My concerns about a homebirth aren't particulary limited to access to drugs. For me, its more about the potential complications and then having a distance to travel. I know someone who did opt for a homebirth first time around and encountered serious complications that put both her and her ds at a significant risk. She had to be transfered at the very last minute and it was touch and go as to whether her ds would make it. My local hospital is about 15-20mins away, but its not really my preferd choice, and there are no birthing centre options. My other options are 30 mins away.

I also think not knowing what to expect is a fair factor to consider. IMO you are less prepared for what is to come, and the potential complications so your judgement and panic is likley to be effected by this is things didn't go to plan - and they seem to tend not to.

Any tips on how to find out the performance and outcomes of each centre and facilities etc - see my post above?

MoonFaceMamaaaaargh Thu 02-Jun-11 13:49:06

collie there is a book published each year i think it,s called "dr fosters good birth guide" which is a big list of the stats for each hospital.

I transfered in from a hb (meconium liquor) and it was all absolutly fine. Ime mw's get you in asap if they even suspect a problem might come up (in my instance delivery revealed, guess what, no meconium!) and are much more likely to spot any issues ariseing as you have min one to one care. (as opposed to hospital where you might not see a mw for ages). This is born out in the stats on relative safety as i understand it.

Please don't panic that "things seen not to" go to plan. I'd really recommend ina may gaskin's guide to child birth. A really empowering read.

CollieandPup Thu 02-Jun-11 15:38:57

moonface thanks i've googled the Dr foster guide and you can get the info online and its just what i was after. Do you have any idea why a hospital would be missing? My closest is not on, neither under MLU or Consultant led confused

PrincessJenga Thu 02-Jun-11 16:25:20

Ooh, this has moved on a lot since I last checked. Thank you everyone for the extra info. I'll also check out the Dr Foster guide and I've started listing questions for my midwife at our next check up so that I have more of an idea of what the options are. DP has been googling pools for home births so I know where his preferences lie!

Spudulika Thu 02-Jun-11 16:36:03

"and they seem to tend not to."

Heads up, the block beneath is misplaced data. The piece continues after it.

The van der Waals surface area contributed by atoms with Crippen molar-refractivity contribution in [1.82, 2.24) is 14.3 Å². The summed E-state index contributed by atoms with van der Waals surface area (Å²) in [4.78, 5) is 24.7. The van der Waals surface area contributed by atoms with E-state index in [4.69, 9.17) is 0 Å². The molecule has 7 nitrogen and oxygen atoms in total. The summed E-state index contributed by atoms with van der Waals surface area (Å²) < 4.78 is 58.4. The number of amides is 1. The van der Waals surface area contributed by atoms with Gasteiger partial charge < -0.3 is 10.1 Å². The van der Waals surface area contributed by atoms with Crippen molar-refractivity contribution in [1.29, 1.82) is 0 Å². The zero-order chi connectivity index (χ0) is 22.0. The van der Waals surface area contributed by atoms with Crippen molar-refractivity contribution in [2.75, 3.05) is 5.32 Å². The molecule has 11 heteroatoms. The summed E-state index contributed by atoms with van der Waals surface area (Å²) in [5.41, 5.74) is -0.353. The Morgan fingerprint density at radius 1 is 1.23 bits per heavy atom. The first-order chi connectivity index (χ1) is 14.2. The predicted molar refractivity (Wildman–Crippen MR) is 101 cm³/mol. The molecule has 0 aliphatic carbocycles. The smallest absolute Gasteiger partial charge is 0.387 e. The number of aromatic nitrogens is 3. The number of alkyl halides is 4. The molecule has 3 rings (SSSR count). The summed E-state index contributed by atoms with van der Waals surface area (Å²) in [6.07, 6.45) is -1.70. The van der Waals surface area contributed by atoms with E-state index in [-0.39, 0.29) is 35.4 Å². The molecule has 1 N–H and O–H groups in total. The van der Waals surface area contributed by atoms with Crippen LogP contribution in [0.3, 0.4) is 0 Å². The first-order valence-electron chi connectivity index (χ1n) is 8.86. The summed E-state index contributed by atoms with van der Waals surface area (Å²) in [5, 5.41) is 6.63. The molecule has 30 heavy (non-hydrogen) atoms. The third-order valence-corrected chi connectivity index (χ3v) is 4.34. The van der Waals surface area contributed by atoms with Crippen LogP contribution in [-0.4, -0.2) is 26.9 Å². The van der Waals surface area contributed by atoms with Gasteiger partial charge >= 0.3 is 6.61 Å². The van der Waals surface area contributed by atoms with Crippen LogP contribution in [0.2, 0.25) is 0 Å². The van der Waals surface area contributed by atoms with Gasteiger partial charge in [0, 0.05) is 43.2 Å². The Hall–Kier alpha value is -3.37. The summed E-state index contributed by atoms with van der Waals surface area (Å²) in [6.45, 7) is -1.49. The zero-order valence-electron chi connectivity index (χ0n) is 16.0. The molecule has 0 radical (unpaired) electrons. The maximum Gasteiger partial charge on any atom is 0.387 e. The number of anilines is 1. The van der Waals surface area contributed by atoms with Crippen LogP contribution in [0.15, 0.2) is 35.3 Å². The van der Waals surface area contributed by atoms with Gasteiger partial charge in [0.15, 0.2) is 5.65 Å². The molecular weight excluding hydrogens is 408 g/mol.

No - labour often doesn't turn out like we expect it to. Especially if you opt for a hospital birth.

I think it's totally understandible that your friend's experience would have put you off.

But it's important to take on board that there will be other people whose babies will have a really rough ride at birth BECAUSE and not IN SPITE of their mums being in hospital. When there's a near miss in hospital, people never consider that the mother being in a medical environment might have had anything to do with it, but we know that sometimes this does happen, even if it's not possible to pick out individual cases and show a cause and effect relationship between birth environment and a non-progressing labour which eventually leads to fetal distress and a difficult birth.

Would add, that as someone who's transferred in from a difficult homebirth, it's not always the nightmare you'd think it would be. Most women who opt for homebirth but transfer in to hospital during labour would still choose a homebirth with their next baby. They're also still more likely to have a normal birth than women who choose a hospital birth from the outset.

TheSecondComing Thu 02-Jun-11 16:44:24

Message withdrawn at poster's request.

TadlowDogIncident Thu 02-Jun-11 16:47:03

I had DS in a MLU and it struck me as the best of both worlds - nearly as comfortable as being at home, but it would have been really quick and easy to transfer to the main labour ward if things had gone wrong or I'd decided I couldn't cope without an epidural. The thing that swung it for me when I was deciding where to give birth was that DH would have been able to stay with me if I'd needed to be in overnight, and I was far more terrified of being left alone on a postnatal ward with a brand new baby than I was of pain in labour! Another factor is that staff/patient ratios were much better on the MLU, so I had a MW with me throughout my labour, and two there for the delivery.

In fact, I was really lucky, had a very straightforward labour and delivery with gas and air and a pool for pain relief, and we all went home six hours after DS was born smile.

Spudulika Thu 02-Jun-11 16:50:31

"too many bad things can happen"

Can you think of any sensible explanation why homebirths DON'T have worse outcomes than hospital births TSC? I mean, thousands of babies are born at home every year in the UK. They seem no more likely to die or be harmed than those babies born in hospital.

TheSecondComing Thu 02-Jun-11 17:20:20

Message withdrawn at poster's request.

Spudulika Thu 02-Jun-11 17:26:45

You're not alone TSC. Most people ignore the facts when it comes to forming an opinion on this subject. smile